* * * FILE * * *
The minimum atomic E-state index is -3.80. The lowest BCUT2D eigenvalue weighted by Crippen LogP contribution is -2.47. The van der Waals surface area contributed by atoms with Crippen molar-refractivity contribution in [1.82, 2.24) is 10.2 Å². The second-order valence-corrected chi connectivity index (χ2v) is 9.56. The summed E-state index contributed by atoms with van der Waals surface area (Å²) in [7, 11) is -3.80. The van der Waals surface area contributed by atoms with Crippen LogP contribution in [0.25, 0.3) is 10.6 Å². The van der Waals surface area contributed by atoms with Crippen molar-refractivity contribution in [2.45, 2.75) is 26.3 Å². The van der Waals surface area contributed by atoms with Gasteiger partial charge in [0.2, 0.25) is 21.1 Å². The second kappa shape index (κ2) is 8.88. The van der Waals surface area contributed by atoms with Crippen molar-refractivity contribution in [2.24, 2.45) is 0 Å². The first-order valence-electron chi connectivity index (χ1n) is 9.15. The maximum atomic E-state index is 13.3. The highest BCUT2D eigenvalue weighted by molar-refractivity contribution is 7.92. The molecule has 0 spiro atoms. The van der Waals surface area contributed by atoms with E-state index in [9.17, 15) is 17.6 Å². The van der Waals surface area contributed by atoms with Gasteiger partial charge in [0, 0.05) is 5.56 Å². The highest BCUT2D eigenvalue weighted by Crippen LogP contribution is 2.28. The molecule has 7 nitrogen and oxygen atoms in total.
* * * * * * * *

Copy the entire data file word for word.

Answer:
The minimum atomic E-state index is -3.80. The lowest BCUT2D eigenvalue weighted by Crippen LogP contribution is -2.47. The van der Waals surface area contributed by atoms with Crippen molar-refractivity contribution in [1.82, 2.24) is 10.2 Å². The second-order valence-corrected chi connectivity index (χ2v) is 9.56. The summed E-state index contributed by atoms with van der Waals surface area (Å²) in [7, 11) is -3.80. The van der Waals surface area contributed by atoms with Crippen LogP contribution in [0.25, 0.3) is 10.6 Å². The van der Waals surface area contributed by atoms with Crippen molar-refractivity contribution in [2.45, 2.75) is 26.3 Å². The van der Waals surface area contributed by atoms with Gasteiger partial charge in [0.2, 0.25) is 21.1 Å². The second kappa shape index (κ2) is 8.88. The van der Waals surface area contributed by atoms with Crippen molar-refractivity contribution in [2.24, 2.45) is 0 Å². The first-order valence-electron chi connectivity index (χ1n) is 9.15. The maximum atomic E-state index is 13.3. The highest BCUT2D eigenvalue weighted by molar-refractivity contribution is 7.92. The molecule has 0 spiro atoms. The van der Waals surface area contributed by atoms with E-state index in [9.17, 15) is 17.6 Å². The van der Waals surface area contributed by atoms with Gasteiger partial charge in [0, 0.05) is 5.56 Å². The highest BCUT2D eigenvalue weighted by Crippen LogP contribution is 2.28. The molecule has 7 nitrogen and oxygen atoms in total.